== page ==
• Knight9910: Agreed, it is my least favorite episode and when I watch the series on Netflix, it's the only episode that I skip over. Sure, "The Great Divide" and "The Painted Lady" were stupid and meaningless but they're at worst moderately obnoxious, while this episode is actively painful to watch. Sure, hiding the map was a dick move and I can see Katara and Sokka being ticked about it. Still, he only did it because he was afraid he'd be left alone. You know, alone? Like he already kind of is? Because he's the last of his tribe and everyone he ever knew and cared about is dead except for one guy? Seriously, show a little @#%$ing courtesy, you selfish... yeah... The point is, what he did was perfectly understandable, even if it was definitely the wrong thing to do. But, you know, even if it hadn't been understandable, he still deserved the benefit of the doubt. I mean he'd been Katara and Sokka's friend for 14 episodes at that point and saved both of their lives almost that many times (9 times at least, by my count). He'd earned a little trust. Instead, they just toss him and his friendship into the garbage on a whim. Honestly, as much as I hate to admit it the characters being jerks to each other for half-ass reasons was kind of a theme in the first season, with episodes like "Jet", "The Great Divide", and "The Fortune Teller", but this episode was by far the absolute worst about it, because unlike all those other episodes the offending parties in this one are never proven wrong or made to apologize. I'm a very forgiving person myself, but at the very least Katara and Sokka owed Aang one damn good apology for that mess.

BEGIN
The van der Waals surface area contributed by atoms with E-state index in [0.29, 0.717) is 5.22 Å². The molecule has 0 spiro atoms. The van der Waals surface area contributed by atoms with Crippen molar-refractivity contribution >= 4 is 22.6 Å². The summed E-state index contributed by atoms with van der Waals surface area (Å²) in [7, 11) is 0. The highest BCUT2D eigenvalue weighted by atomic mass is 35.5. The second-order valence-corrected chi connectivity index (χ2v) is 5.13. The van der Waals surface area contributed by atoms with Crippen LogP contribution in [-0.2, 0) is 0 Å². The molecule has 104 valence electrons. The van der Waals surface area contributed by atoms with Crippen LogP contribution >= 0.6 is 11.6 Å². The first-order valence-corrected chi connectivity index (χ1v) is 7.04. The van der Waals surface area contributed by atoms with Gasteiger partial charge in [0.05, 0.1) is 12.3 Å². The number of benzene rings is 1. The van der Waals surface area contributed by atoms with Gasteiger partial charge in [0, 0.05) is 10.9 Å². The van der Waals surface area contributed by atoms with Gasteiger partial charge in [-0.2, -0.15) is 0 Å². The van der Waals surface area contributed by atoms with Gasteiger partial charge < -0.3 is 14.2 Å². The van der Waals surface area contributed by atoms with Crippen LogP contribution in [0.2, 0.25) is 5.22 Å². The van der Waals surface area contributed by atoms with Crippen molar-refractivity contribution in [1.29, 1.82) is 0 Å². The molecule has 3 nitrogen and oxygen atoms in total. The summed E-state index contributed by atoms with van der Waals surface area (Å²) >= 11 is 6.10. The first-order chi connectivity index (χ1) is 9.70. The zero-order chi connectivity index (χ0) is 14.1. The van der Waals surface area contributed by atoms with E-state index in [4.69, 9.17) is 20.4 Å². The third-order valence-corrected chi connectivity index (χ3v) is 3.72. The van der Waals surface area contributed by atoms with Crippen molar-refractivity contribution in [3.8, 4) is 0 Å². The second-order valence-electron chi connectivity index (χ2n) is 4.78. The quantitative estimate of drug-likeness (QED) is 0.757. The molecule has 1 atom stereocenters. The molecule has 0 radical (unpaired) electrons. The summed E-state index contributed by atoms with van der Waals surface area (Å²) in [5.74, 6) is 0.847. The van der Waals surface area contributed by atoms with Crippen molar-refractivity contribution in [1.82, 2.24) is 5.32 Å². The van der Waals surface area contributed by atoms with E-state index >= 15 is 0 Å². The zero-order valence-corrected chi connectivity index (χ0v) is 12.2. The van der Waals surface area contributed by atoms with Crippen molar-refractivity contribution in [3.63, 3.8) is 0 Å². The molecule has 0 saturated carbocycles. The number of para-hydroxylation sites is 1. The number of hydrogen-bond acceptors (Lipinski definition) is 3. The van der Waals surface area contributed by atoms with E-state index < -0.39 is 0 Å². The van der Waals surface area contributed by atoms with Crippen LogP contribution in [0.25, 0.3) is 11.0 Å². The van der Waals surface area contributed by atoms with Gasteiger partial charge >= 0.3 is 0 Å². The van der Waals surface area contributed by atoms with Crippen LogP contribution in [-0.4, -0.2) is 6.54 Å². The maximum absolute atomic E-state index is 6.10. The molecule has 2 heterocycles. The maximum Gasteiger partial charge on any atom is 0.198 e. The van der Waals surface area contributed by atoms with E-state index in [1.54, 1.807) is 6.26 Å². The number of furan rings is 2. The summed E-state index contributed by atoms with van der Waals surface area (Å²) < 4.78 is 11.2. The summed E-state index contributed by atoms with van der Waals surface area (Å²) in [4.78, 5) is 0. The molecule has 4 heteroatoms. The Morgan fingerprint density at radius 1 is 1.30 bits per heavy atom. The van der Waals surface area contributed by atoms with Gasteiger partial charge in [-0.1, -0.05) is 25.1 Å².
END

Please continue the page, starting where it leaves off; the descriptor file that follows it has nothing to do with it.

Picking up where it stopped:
• KashimaKitty: It also gets my DMoS rating for one particular reason. Before Aang receives the map, we see quite clearly, blatantly, that he's being ignored repeatedly by Sokka and Katara. If it was simply Aang being insecure this episode would be more forgiven, but it's quite clear that Aang has a justified reason for thinking that his friends would leave him to go find their father. Combine that with the above problems and you have a conflict that would be less out of place on a show like Family Guy.